Since the early 1980s, the rapidly increasing cost of college, together with what many see as inadequate attention to teaching, has elicited a barrage of protest. Buying the Best looks at the realities behind these criticisms--at the economic factors that are in fact driving the institutions that have been described as machines without brakes. In designing his study, Charles Clotfelter examines the escalation in spending in the arts and sciences at four elite institutions: Harvard, Duke, Chicago, and Carleton. He argues that the rise in costs has less to do with increasing faculty salaries or lowered productivity than with a broad-based effort to improve quality, provide new services to students, pay for large investments in new facilities and equipment (including computers), and ensure access for low-income students through increasingly expensive financial aid.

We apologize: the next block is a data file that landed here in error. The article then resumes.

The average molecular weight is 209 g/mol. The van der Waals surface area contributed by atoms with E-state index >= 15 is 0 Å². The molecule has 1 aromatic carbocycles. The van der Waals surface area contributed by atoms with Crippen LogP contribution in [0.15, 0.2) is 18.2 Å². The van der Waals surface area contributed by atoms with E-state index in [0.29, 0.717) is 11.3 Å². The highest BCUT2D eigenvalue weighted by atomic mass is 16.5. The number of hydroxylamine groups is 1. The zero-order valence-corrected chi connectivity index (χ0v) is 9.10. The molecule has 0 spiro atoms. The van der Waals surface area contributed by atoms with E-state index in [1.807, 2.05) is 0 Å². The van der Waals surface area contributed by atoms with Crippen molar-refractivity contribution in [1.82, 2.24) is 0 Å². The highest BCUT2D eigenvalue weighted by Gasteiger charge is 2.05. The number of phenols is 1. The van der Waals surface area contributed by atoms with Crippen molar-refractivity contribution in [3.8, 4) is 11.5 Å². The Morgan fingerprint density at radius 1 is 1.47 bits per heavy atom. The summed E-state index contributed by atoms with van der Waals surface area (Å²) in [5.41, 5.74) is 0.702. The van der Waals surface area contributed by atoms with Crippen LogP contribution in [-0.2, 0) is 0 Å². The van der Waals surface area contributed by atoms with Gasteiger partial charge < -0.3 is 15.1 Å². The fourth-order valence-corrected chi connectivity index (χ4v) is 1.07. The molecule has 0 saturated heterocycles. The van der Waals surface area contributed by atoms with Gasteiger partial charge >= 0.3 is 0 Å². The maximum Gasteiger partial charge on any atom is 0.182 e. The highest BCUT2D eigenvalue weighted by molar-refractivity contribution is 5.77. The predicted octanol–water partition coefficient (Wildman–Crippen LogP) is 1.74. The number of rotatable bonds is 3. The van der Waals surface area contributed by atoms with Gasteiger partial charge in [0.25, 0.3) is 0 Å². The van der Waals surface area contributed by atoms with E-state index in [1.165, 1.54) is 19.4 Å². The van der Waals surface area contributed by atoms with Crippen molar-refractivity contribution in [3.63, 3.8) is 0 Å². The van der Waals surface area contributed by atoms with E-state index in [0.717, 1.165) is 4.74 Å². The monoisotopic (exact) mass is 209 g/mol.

In Clotfelter's view, spiraling costs arise from the institutions' lofty ambitions and are made possible by steadily intensifying demand for places in the country's elite colleges and universities. Only if this demand slackens will universities be pressured to make cuts or pursue efficiencies. Buying the Best is the first study to make use of the internal historical records of specific institutions, as opposed to the frequently unreliable aggregate records made available by the federal government for the use of survey researchers. As such, it has the virtue of allowing Clotfelter to draw much more realistic comparative conclusions than have hitherto been reported. While acknowledging the obvious drawbacks of a small sample, Clotfelter notes that the institutions studied are significant for the disproportionate influence they, and comparable elite institutions, exercise upon research and upon the training of future leaders. The book contains a foreword by William G. Bowen, President of the Mellon Foundation, and Harold T. Shapiro, President of Princeton University.